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Non-Review Review: The Way Back

The Way Back is a paint-by-numbers redemption narrative, anchored in a tremendous central performance from Ben Affleck and enriched by its keen observations.

The basic plot of The Way Back will be familiar to most audience members. Jack is an alcoholic construction worker who is struggling to hold his life together. He has learned to do just enough to remain functional, but not so much that the people around him haven’t noticed his struggles. Jack stubbornly refuses any assistance offer by his family or by his ex-wife, believing that he has found something resembling an equilibrium. His addiction has pushed him into a slow and noticeable decline, but he has yet to implode.

He’s Backfleck.

Almost entirely by chance, Jack finds himself drafted back to his old high school, emotionally blackmailed into coaching their basketball team. Jack had played basketball as a teenager, but gave up on the sport in much the same way that he has recently withdrawn from the world around him. Inevitably, through his coaching, Jack finds himself connected with the lovable misfits that he takes under his wing. Jack guides these young men towards sporting glory, helping them (and himself) to find purpose in what they are doing.

It is all very conventional. There are very few surprises in The Way Back, which feels almost like one of those well-executed manoeuvres that Jack has his team execute out of the court. Everything lines up, all the pieces are moved with purpose, and the end result is never really in doubt. However, The Way Back elevates this well-worn formula with two secret weapons. Most obviously, Affleck finds an intersection of his traditional movie-star charisma with the baggage of his star persona. More subtly, the film is willing to just observe its characters, to let them be themselves.

Team works.

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Non-Review Review: High Flying Bird

High Flying Bird is a quietly radical movie about a sports agent.

This should not be a surprise. Director Steven Soderbergh is a director fascinated with systems, particularly capitalist systems. Unsane might have taken the form of a trashy and tacky nineties thriller, but it was primarily interested in exploring the horrors of a psychiatric industrial complex. Side Effects touched upon the way in which pharmaceutical companies and legal systems work. Contagion was a story about structural responses to a viral infection that spread rapidly through an increasingly interconnected world.

Managing the situation.

With that in mind, it makes sense that Steven Soderbergh’s movie about the NBA lockout of 2011 would feature very little actual basketball. Sure, footage of games plays on several of the large flatscreens adorning bar or office walls, but it’s just window dressing. Just when it looks like Soderbergh might actually show a game, he cuts away dramatically to a shot of a billionaire’s daughter carrying her dog on board a private jet, flanked by two helpful staff holding umbrellas to protect her from the wind. High Flying Bird is about basket ball as an institution, but not a sport.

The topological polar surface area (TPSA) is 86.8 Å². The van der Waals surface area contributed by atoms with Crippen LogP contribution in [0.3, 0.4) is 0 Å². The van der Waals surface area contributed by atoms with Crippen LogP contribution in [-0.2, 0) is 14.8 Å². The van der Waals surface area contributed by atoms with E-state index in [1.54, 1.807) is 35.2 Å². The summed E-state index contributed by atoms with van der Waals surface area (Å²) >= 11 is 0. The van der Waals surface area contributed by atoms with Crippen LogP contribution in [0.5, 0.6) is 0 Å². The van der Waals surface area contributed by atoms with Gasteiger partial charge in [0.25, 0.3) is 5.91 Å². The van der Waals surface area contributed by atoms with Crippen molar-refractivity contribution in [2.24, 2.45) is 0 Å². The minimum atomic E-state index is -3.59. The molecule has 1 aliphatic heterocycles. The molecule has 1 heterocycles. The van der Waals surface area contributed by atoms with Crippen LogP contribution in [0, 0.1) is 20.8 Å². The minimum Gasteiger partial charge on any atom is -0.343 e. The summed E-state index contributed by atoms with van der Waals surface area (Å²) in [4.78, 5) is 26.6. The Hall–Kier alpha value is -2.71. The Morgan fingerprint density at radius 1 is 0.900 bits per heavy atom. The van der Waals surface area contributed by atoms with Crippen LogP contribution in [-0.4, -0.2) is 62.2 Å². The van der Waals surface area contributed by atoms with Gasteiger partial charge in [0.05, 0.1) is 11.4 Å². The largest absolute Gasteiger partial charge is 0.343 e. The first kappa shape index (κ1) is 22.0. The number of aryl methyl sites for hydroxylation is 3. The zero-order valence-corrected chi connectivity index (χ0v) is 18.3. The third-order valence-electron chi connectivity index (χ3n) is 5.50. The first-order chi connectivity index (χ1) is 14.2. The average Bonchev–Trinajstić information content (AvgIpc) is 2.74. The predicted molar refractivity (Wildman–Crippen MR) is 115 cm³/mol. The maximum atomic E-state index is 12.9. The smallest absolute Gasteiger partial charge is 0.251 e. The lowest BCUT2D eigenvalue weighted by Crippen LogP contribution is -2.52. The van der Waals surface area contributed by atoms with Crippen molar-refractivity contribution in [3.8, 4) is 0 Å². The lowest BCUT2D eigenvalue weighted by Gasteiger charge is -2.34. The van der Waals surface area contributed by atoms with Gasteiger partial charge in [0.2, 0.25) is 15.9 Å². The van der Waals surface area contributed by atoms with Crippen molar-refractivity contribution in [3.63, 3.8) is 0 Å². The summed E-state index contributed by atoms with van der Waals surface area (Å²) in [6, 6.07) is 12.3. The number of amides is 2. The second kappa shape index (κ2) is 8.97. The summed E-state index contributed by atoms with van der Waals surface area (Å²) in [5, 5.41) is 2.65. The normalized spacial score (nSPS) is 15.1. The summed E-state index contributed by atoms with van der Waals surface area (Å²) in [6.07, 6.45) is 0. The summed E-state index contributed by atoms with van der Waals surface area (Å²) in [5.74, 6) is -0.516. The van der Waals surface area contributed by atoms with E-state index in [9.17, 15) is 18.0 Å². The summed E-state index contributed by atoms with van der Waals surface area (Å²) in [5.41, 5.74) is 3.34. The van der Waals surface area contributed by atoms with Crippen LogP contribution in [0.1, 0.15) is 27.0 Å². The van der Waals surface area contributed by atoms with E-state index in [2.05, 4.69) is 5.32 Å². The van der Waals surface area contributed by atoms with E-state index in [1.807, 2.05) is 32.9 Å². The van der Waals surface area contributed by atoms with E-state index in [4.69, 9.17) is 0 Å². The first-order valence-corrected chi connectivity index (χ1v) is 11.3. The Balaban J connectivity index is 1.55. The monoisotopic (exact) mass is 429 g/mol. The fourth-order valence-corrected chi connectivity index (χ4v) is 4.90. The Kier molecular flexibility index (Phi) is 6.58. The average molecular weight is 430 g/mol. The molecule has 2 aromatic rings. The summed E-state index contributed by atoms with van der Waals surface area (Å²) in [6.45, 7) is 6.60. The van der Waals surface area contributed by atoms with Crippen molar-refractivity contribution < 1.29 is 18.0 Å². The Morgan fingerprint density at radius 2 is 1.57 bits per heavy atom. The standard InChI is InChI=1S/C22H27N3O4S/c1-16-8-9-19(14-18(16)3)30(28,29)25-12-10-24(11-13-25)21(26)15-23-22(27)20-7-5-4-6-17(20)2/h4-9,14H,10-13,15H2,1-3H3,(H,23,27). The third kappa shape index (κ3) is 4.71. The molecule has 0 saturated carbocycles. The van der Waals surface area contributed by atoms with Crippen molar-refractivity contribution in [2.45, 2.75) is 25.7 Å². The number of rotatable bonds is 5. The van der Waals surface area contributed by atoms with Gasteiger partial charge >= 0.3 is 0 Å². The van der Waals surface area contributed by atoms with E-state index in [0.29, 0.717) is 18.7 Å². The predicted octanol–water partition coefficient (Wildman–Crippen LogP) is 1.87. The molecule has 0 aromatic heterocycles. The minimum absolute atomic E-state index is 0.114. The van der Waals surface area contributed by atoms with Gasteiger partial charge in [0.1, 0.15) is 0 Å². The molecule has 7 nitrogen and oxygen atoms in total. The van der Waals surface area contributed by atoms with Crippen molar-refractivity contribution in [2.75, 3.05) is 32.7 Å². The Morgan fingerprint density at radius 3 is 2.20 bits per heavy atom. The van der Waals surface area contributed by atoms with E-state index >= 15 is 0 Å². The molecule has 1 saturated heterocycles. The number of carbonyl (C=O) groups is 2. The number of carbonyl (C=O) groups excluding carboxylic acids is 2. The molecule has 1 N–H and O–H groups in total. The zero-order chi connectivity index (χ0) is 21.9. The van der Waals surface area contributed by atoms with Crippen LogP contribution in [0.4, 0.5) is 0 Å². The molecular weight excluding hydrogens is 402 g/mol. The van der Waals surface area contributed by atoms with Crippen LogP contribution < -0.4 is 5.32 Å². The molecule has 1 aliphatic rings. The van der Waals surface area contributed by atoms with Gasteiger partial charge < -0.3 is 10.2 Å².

A cynic would argue that  High Flying Bird is about basket ball in the same way that the NBA is about basket ball, interested in institutions and structures more than the actual sport itself. Such a cynic would be right at home in the world of High Flying Bird, where characters talk freely and repeatedly about the  “game that’s been played behind the game”, “the game that they made over the game”, or “a game on top of a game.” Professional basket ball is not about basket ball, High Flying Bird argues coherently and consistently. Professional basket ball is about profiting off basket ball.

“What are you doing here?”
“Beatz me.”

High Flying Bird is drawn from a script by Tarell Alvin McCraney, who is perhaps best known for working on the story for Moonlight with Barry Jenkins. Indeed, the cast is anchored by Moonlight co-star André Holland. High Flying Bird recalls Moneyball, in that it is a film about sport that does not feature sport, understanding that the activity does not exist in a vacuum. For High Flying Bird, professional basket ball is about money and power and race, and the real game is being played away from where the camera and the audience is looking.

The only thing that keeps High Flying Bird from being a slam dunk is a lack of focus. High Flying Bird doesn’t entirely trust its cast and its premise to hold the audience’s attention through all of these conversations about abstract concepts layered upon abstract concepts placed over a game that the film only shows in the background. As a result, McCraney and Soderbergh crowd out the story with subplots designed to generate human interest; a tragic back story, an emerging romance. These elements ultimately distract from the most interesting aspects of the film.

This screenshot is also about capitalism. Somehow.

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41. Crossover (-#35)

Hosted by Andrew Quinn and Darren Mooney, The Bottom 100 is a subset of the fortnightly The 250 podcast, a trip through some of the worst movies ever made, as voted for by Internet Movie Database Users.

This time, Preston A. Whitmore II’s Crossover.

At time of recording, it was ranked the 35th worst movie of all time on the Internet Movie Database.

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